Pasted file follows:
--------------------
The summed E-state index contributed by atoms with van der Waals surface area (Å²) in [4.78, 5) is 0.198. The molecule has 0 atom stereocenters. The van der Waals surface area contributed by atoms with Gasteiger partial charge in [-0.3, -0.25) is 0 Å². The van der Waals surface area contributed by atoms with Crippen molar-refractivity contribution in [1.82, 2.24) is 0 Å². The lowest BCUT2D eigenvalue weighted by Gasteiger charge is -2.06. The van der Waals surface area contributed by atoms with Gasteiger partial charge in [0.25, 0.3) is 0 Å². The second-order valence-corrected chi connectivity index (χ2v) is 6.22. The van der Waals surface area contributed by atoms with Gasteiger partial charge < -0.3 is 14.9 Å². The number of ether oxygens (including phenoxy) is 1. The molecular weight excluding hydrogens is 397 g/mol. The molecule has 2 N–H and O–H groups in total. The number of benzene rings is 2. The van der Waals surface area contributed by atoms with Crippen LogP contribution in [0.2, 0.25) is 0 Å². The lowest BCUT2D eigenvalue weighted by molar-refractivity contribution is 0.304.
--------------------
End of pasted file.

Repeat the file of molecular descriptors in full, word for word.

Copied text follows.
The summed E-state index contributed by atoms with van der Waals surface area (Å²) in [4.78, 5) is 0.198. The molecule has 0 atom stereocenters. The van der Waals surface area contributed by atoms with Gasteiger partial charge in [-0.3, -0.25) is 0 Å². The van der Waals surface area contributed by atoms with Crippen molar-refractivity contribution in [1.82, 2.24) is 0 Å². The lowest BCUT2D eigenvalue weighted by Gasteiger charge is -2.06. The van der Waals surface area contributed by atoms with Gasteiger partial charge in [0.25, 0.3) is 0 Å². The second-order valence-corrected chi connectivity index (χ2v) is 6.22. The van der Waals surface area contributed by atoms with Gasteiger partial charge < -0.3 is 14.9 Å². The number of ether oxygens (including phenoxy) is 1. The molecular weight excluding hydrogens is 397 g/mol. The molecule has 2 N–H and O–H groups in total. The number of benzene rings is 2. The van der Waals surface area contributed by atoms with Crippen LogP contribution in [0.2, 0.25) is 0 Å². The lowest BCUT2D eigenvalue weighted by molar-refractivity contribution is 0.304.